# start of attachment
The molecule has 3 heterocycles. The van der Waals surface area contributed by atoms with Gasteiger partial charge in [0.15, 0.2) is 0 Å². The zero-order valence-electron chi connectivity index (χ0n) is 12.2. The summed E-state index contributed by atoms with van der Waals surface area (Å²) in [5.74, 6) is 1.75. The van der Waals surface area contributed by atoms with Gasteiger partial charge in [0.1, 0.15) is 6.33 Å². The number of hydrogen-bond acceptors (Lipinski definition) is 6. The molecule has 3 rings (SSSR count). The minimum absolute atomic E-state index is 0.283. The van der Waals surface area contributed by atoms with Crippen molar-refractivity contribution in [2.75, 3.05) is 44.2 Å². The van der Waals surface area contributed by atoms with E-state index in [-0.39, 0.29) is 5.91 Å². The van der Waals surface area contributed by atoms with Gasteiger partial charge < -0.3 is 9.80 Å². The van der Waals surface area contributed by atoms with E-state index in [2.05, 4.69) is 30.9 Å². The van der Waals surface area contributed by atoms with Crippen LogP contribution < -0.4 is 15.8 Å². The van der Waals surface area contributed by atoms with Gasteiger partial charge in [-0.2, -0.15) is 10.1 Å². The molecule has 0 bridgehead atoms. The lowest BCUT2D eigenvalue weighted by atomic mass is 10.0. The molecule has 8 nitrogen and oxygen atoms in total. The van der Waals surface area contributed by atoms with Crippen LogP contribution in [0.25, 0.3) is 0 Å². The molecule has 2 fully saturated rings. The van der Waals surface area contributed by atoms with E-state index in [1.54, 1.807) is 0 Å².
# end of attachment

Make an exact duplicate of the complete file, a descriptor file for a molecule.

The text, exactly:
The molecule has 3 heterocycles. The van der Waals surface area contributed by atoms with Gasteiger partial charge in [0.15, 0.2) is 0 Å². The zero-order valence-electron chi connectivity index (χ0n) is 12.2. The summed E-state index contributed by atoms with van der Waals surface area (Å²) in [5.74, 6) is 1.75. The van der Waals surface area contributed by atoms with Gasteiger partial charge in [0.1, 0.15) is 6.33 Å². The number of hydrogen-bond acceptors (Lipinski definition) is 6. The molecule has 3 rings (SSSR count). The minimum absolute atomic E-state index is 0.283. The van der Waals surface area contributed by atoms with Crippen molar-refractivity contribution in [2.75, 3.05) is 44.2 Å². The van der Waals surface area contributed by atoms with E-state index in [-0.39, 0.29) is 5.91 Å². The van der Waals surface area contributed by atoms with Gasteiger partial charge < -0.3 is 9.80 Å². The van der Waals surface area contributed by atoms with E-state index in [2.05, 4.69) is 30.9 Å². The van der Waals surface area contributed by atoms with Crippen LogP contribution < -0.4 is 15.8 Å². The van der Waals surface area contributed by atoms with Gasteiger partial charge in [-0.2, -0.15) is 10.1 Å². The molecule has 0 bridgehead atoms. The lowest BCUT2D eigenvalue weighted by atomic mass is 10.0. The molecule has 8 nitrogen and oxygen atoms in total. The van der Waals surface area contributed by atoms with Crippen LogP contribution in [0.25, 0.3) is 0 Å². The molecule has 2 fully saturated rings. The van der Waals surface area contributed by atoms with E-state index in [1.54, 1.807) is 0 Å².